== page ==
August 19, 2014
Everyone knows that flowers add beauty, color, form and structure to gardens and landscaping. But there are many flowers and blooming plants that offer more than just a pretty face.
Food Source for Wildlife
Several blooms and blossoms do double duty by offering a food source for animals and insects. Bee Balm, columbine, delphinium, hollyhock and butterfly bush are all favorite food sources for hummingbirds.
Butterflies are attracted to blossoms that are red, yellow, pink, orange and purple. They prefer flowers that have short flower tubes and are clustered with a flat top. Daffodils, ornamental allium, candytuft, lantana and of course, the butterfly bush make good butterfly magnets. Don’t forget the flowers that caterpillars love as well: milkweed, wisteria and passion flower, to name a few. Butterfly caterpillars are not invasive, nor are they destructive like moth caterpillars can be.
And finally, honeybees will work hard pollinating your garden if you give them a reason to stay. Bees need both pollen and nectar, and their good eyesight allows them to look for the blue, purple, white and yellow flowers that have luscious amounts of it. Native flowers will work best for bees. Keep those busy pollinators happy by planting aster, black-eyed Susan, lupine and purple coneflower, and your garden will thank you for it.
It doesn’t take much rain to wash away carefully located berms and topsoil. A heavy storm can wash soil away damaging foundations, driveways and sidewalks. All shrubs, trees and plants help hold soil in place. Flowers do too. Annuals will only have shallow roots that will just last until a hard frost or freeze. But many perennials have sturdy root systems that will come back year after year.
Some perennials and shrubs to try are creeping phlox, potentilla, daylilies and crown vetch. There are also many blooming types of groundcover which will keep your soil in place.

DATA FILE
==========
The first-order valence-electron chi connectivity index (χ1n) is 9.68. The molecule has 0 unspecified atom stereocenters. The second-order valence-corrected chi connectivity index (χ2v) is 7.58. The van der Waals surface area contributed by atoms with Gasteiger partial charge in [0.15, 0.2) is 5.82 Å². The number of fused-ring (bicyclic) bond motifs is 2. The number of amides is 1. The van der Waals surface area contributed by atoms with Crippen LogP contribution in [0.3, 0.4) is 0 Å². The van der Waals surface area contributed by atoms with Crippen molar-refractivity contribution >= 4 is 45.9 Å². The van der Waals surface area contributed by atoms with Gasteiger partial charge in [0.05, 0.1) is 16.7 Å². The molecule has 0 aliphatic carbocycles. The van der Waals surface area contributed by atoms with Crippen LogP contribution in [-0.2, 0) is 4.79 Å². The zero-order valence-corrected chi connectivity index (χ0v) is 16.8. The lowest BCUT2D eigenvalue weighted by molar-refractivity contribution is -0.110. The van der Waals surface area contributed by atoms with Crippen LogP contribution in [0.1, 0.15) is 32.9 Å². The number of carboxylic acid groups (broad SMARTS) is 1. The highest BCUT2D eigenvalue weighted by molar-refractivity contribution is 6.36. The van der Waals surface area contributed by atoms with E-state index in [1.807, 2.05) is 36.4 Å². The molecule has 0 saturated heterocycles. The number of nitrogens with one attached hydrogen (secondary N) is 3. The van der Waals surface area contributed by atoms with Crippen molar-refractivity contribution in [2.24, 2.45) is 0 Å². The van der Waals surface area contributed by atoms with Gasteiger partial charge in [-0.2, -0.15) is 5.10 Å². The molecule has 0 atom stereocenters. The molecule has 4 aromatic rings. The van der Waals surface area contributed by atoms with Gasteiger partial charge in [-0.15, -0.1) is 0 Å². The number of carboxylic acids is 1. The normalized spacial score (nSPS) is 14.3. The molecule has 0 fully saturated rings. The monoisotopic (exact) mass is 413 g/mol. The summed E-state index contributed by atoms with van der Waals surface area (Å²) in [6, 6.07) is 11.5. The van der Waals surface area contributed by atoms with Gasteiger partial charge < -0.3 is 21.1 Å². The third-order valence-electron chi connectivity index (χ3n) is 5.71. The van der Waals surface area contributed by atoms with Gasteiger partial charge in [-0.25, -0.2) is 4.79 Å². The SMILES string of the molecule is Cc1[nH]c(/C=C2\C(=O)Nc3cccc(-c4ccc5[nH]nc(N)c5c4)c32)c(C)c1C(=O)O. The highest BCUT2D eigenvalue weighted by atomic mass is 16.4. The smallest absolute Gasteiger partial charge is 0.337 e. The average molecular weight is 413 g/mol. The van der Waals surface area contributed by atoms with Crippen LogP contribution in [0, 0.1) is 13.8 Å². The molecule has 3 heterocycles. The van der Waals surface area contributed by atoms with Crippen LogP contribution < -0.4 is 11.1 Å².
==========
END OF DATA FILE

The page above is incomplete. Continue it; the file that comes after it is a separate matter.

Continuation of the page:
Some plants are pretty to people, but they are stinky or even toxic to unwanted pests. Chrysanthemums produce a chemical that is harmless to people but toxic to Japanese beetles and nematodes. They can be planted around vegetable gardens to repel hungry garden worms.
Lavender is heavenly to humans and repulsive to several pesky insects. The scent of the lavender blossom repels fleas, moths and mosquitoes. Plant several around outdoor seating areas.
And the humble marigold is a work horse in the vegetable garden. The scented varieties deter whiteflies from attacking your tomatoes and keep nematodes away from the roots of your other plants.
Many flowers are not just pretty to look at, they are also edible. Most blossoms are used in salads. And several are crushed for tea or used to add spices and savory flavorings to dishes. Some flowers that add taste are allium, pansy, bachelor’s button, bee balm and the marigold again. Nasturtiums add a peppery touch to salads, and many cooks use fresh basil leaves, but the flowers are edible as well.
Flowers bring vibrant color and a cohesive design to many homes and landscapes. But so many flowering plants are more than just “lawn candy.” Brighten your day with a beautiful view and put those flowers to work.
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